The world outside the forest grew quiet,
inside, nature’s orchestra began its symphony,
our voices became violins, the deteriorating oak our conductor.
Between a bottle of Red Cat and a pack of Seneca’s,
we let the sour moon strum our vocal cords.
Jeb philosophized on his bark stool,
“I wonder, if we were always this messed up
Like, have we just become more aware, or were things just better when we were
His lips took a deep dive into the holy water of red.
I sat across consumed in smoke,
“I think it’s in our blood.
And the moment reality cuts us open, we can never stop the bleeding.”
I coughed and touched my arm, feeling my scars ooze.
“These trees were once our safety.”
Glass words exchanged in an open sky
“Reality can cut down a whole forest.”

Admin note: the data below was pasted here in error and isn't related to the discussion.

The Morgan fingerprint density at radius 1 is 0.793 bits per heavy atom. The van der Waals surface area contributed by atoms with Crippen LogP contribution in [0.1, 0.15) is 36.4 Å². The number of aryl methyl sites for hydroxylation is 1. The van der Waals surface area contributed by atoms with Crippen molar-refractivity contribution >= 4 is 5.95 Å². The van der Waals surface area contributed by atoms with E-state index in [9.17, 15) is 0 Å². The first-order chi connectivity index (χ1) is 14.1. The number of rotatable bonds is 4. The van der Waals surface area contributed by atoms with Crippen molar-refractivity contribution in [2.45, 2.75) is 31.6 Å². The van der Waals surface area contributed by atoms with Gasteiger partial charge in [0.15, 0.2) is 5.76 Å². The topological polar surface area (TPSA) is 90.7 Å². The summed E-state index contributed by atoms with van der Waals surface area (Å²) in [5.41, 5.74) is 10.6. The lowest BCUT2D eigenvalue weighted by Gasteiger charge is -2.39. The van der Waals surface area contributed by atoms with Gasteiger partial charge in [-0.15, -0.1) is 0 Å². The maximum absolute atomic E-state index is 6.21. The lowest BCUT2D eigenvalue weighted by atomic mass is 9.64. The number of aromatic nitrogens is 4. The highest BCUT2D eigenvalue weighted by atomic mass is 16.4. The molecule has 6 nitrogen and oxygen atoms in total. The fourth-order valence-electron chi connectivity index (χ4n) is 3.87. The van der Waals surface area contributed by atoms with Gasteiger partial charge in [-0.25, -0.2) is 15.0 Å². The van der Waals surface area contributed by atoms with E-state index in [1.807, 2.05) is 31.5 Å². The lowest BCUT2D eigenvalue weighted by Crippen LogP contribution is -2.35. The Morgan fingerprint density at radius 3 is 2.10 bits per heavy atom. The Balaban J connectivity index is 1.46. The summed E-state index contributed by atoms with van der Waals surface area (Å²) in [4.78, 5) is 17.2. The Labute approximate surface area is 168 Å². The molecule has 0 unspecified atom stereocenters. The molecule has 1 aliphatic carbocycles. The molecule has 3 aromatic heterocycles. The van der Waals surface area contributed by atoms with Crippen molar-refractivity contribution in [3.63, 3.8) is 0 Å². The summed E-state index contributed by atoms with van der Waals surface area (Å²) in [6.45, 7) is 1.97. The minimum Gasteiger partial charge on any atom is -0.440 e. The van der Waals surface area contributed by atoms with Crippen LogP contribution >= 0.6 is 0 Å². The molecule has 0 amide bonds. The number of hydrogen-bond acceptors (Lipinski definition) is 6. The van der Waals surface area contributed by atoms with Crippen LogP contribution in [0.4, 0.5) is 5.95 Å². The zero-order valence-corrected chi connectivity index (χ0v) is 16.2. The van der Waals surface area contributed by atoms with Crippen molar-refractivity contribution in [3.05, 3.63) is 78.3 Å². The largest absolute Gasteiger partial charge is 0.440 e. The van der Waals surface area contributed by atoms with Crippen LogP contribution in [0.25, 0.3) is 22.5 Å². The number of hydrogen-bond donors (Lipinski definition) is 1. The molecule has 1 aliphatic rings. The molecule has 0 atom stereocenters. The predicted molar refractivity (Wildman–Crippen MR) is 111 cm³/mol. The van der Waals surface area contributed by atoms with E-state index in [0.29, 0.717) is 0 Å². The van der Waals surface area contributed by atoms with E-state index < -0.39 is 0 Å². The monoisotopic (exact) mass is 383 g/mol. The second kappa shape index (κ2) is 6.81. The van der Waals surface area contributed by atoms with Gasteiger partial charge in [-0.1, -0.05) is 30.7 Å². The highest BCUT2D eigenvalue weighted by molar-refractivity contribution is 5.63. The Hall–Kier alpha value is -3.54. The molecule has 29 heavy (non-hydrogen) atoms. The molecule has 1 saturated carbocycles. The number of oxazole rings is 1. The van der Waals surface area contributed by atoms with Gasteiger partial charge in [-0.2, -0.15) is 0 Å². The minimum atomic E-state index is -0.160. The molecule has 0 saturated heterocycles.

“A whole ecosystem.”
“Maybe, someday, a planet.”
We sat and bathed under the Strawberry Moon.
It slowly caved with age, a rotten harvest.
I tried to stuff the stars into my eyes, but,
“something’s, you can never unsee.”
So, I loosely held the dead star between my fingers.
Jeb held the bitter taste of red on his tongue,
“and never forget.”“our shelter.”
The last gulp, the last drag.
The last sting of a string sighed,
Marigold lives in the enchanted mountains of Western New York. She writes poetry, plays music, hikes, and does tarot readings. The artist participates in open mic nights and shares her work on Instagram. She previously published her poem “When I Hear the Name Andy,” in Awakenings Issue 9: Erasure.